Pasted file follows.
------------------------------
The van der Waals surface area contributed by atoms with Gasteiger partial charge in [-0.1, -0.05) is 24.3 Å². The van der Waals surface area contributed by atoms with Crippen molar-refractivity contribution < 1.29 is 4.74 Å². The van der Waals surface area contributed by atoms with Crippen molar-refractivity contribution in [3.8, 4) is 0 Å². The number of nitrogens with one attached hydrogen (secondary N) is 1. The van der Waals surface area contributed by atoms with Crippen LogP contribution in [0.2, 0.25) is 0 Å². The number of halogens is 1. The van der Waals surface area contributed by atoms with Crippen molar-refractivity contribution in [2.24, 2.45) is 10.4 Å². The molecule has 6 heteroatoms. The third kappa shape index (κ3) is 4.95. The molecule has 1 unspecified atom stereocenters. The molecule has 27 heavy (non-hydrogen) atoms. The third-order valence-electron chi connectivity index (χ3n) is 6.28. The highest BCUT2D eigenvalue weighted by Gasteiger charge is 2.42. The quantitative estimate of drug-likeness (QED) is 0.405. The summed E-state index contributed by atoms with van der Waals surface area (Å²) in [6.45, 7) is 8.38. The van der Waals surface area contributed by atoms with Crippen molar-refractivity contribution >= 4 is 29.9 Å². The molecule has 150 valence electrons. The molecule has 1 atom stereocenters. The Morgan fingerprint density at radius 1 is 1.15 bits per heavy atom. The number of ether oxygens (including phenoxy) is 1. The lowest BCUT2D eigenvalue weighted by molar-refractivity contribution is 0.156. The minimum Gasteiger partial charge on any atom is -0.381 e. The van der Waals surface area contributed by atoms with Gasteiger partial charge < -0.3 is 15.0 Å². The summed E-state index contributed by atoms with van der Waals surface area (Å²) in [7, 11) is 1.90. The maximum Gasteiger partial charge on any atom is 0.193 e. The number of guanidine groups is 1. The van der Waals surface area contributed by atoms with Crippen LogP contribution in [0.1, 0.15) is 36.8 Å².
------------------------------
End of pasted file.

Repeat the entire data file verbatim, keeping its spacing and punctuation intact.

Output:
The van der Waals surface area contributed by atoms with Gasteiger partial charge in [-0.1, -0.05) is 24.3 Å². The van der Waals surface area contributed by atoms with Crippen molar-refractivity contribution < 1.29 is 4.74 Å². The van der Waals surface area contributed by atoms with Crippen molar-refractivity contribution in [3.8, 4) is 0 Å². The number of nitrogens with one attached hydrogen (secondary N) is 1. The van der Waals surface area contributed by atoms with Crippen LogP contribution in [0.2, 0.25) is 0 Å². The number of halogens is 1. The van der Waals surface area contributed by atoms with Crippen molar-refractivity contribution in [2.24, 2.45) is 10.4 Å². The molecule has 6 heteroatoms. The third kappa shape index (κ3) is 4.95. The molecule has 1 unspecified atom stereocenters. The molecule has 27 heavy (non-hydrogen) atoms. The third-order valence-electron chi connectivity index (χ3n) is 6.28. The highest BCUT2D eigenvalue weighted by Gasteiger charge is 2.42. The quantitative estimate of drug-likeness (QED) is 0.405. The summed E-state index contributed by atoms with van der Waals surface area (Å²) in [6.45, 7) is 8.38. The van der Waals surface area contributed by atoms with Crippen molar-refractivity contribution >= 4 is 29.9 Å². The molecule has 150 valence electrons. The molecule has 1 atom stereocenters. The Morgan fingerprint density at radius 1 is 1.15 bits per heavy atom. The number of ether oxygens (including phenoxy) is 1. The lowest BCUT2D eigenvalue weighted by molar-refractivity contribution is 0.156. The minimum Gasteiger partial charge on any atom is -0.381 e. The van der Waals surface area contributed by atoms with Gasteiger partial charge < -0.3 is 15.0 Å². The summed E-state index contributed by atoms with van der Waals surface area (Å²) in [7, 11) is 1.90. The maximum Gasteiger partial charge on any atom is 0.193 e. The number of guanidine groups is 1. The van der Waals surface area contributed by atoms with Crippen LogP contribution in [0.1, 0.15) is 36.8 Å².